RFTA planning to study whetheror not to study rail track salvage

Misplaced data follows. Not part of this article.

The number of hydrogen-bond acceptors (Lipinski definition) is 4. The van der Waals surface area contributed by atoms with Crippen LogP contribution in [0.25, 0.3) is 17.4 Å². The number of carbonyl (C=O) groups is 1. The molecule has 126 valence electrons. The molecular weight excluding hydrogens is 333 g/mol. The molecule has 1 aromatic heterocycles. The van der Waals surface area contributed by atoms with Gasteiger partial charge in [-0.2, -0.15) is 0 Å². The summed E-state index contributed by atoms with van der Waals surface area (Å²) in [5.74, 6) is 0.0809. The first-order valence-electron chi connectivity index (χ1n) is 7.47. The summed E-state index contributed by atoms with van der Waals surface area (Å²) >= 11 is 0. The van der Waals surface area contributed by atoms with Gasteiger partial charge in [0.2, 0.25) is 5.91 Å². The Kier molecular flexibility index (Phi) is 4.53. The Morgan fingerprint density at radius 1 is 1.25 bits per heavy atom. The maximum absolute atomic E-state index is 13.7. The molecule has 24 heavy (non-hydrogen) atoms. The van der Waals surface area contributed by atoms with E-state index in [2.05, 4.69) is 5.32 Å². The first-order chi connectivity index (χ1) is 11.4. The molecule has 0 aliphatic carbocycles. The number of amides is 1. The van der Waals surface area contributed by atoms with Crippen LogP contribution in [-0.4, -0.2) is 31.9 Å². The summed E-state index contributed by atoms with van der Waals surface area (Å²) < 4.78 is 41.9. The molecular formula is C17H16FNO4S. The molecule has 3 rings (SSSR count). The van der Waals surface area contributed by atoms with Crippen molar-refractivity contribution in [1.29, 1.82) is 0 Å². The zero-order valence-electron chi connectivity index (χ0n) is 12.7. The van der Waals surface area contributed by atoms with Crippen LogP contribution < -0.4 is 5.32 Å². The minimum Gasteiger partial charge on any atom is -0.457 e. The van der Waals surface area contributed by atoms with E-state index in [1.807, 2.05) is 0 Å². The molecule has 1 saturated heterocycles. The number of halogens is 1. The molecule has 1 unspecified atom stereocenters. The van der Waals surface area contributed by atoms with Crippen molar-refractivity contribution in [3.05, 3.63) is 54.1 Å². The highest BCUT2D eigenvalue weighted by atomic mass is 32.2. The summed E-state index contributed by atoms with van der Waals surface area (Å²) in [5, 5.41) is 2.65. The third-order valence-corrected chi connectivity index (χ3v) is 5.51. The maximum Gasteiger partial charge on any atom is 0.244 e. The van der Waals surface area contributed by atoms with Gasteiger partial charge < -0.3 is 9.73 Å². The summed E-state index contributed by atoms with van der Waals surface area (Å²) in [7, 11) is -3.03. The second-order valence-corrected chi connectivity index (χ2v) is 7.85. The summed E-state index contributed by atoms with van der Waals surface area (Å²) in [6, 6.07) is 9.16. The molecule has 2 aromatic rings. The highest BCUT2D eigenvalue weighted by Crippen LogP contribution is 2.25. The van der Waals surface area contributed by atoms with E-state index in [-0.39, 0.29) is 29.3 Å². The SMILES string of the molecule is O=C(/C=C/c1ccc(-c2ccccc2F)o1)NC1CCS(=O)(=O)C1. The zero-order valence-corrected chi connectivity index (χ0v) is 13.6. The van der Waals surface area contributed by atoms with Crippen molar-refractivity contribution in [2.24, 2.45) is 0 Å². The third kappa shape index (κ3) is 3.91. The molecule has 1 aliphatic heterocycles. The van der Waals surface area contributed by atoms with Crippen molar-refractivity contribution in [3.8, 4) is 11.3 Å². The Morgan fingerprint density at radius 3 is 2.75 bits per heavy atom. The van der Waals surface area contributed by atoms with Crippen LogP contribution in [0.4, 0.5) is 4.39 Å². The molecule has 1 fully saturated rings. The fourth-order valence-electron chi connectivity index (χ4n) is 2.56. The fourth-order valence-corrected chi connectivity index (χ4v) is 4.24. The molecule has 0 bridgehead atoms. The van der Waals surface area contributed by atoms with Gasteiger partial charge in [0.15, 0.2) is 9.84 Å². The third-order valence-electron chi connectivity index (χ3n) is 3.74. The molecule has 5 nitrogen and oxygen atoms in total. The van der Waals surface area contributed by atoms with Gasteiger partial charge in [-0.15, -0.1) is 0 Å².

Faced with a potentially ugly battle between rail and trail supporters, the Roaring Fork Transit Authority did what governments often do best Thursday – it delayed a decision for more study.In fact, the RFTA board of directors did one better than that. It directed its staff to study how much it would cost to conduct a study.At issue is the possible salvage and sale of up to 34 miles of old railroad track between Glenwood Springs and Woody Creek. A company called A&K Railroad Materials from Salt Lake City told RFTA July 1 that it would pay an estimated $900,000 for the old track. The firm promised to yank the track and ties out, grade the rail bed and leave the right of way in condition for addition of a trail.The RFTA board declined to accept the offer in a brief discussion at its July monthly meeting. Public pressure forced the agency to reconsider Thursday.RFTA Chief Executive Officer Dan Blankenship said the organization’s internal investigation of the value of the track one year ago produced a much lower price. But since then, he noted, steel prices have skyrocketed.”The price of steel is at an all-time high because the Chinese are buying massive amounts,” Blankenship wrote in a memo to his board. “As someone related, if A&K offered you $900,000, you could probably bet that it is worth three times that amount.”Blankenship recommended that the board direct him to study the potential “net liquidation value” of the track and ties; the potential impact of salvaging the track on future efforts to restore passenger train service; and whether there is the potential to make money from using the existing track for dinner trains and freight service.Blankenship said that study would take “several months.” That would mean the information would be out after a November election when RFTA will seek a sales tax increase from voters. Some critics have said RFTA shouldn’t be turning down offers for its track when it is in such poor financial condition that it needs a tax infusion.Roughly 20 people in the audience were eager to argue one side or the other, but RFTA board chairwoman Dorothea Farris kept speakers on a short rope.Dale Will, executive director of the Pitkin County Open Space and Trails program, said he couldn’t understand why rail backers viewed a trail such a threat to their goal of starting passenger train service. Will said a train is at least 10 to 15 years away. A trail on the rail bed seems a worthwhile amenity in the meantime, he said.Will claimed the trail could be moved off the rail bed at the appropriate time. Therefore, he said, a trail would be nothing more than a “slight irritant” to a train.Jim Markalunas and other train supporters were adamant that the presence of a trail would undermine efforts to restore a train. If a trail is built on the rail bed and used for a number of years, users won’t want to give it up for a train when the time comes, the train contingent claimed.The RFTA board wouldn’t take the bait and join the debate. Instead it directed Blankenship to study how much it would cost to conduct the broader study on the salvage issue. Blankenship said he would have the information prepared for the board’s September meeting.Scott Condon’s e-mail address is email@example.com
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